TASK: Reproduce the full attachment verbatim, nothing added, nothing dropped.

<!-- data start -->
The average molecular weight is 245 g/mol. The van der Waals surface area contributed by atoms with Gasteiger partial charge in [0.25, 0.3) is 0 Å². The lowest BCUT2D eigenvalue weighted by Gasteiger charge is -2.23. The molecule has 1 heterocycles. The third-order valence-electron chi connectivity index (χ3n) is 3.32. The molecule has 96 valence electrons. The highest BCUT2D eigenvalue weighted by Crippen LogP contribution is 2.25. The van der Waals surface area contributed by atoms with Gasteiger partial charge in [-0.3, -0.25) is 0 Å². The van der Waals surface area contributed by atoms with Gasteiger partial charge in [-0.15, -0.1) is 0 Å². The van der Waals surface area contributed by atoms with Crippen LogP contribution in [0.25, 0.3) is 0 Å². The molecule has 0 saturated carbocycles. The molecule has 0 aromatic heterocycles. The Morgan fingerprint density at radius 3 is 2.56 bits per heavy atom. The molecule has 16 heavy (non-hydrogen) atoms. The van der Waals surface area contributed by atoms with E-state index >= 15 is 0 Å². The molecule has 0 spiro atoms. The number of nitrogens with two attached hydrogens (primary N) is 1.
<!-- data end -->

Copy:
The average molecular weight is 245 g/mol. The van der Waals surface area contributed by atoms with Gasteiger partial charge in [0.25, 0.3) is 0 Å². The lowest BCUT2D eigenvalue weighted by Gasteiger charge is -2.23. The molecule has 1 heterocycles. The third-order valence-electron chi connectivity index (χ3n) is 3.32. The molecule has 96 valence electrons. The highest BCUT2D eigenvalue weighted by Crippen LogP contribution is 2.25. The van der Waals surface area contributed by atoms with Gasteiger partial charge in [-0.3, -0.25) is 0 Å². The van der Waals surface area contributed by atoms with Gasteiger partial charge in [-0.15, -0.1) is 0 Å². The van der Waals surface area contributed by atoms with Crippen LogP contribution in [0.25, 0.3) is 0 Å². The molecule has 0 saturated carbocycles. The molecule has 0 aromatic heterocycles. The Morgan fingerprint density at radius 3 is 2.56 bits per heavy atom. The molecule has 16 heavy (non-hydrogen) atoms. The van der Waals surface area contributed by atoms with E-state index >= 15 is 0 Å². The molecule has 0 spiro atoms. The number of nitrogens with two attached hydrogens (primary N) is 1.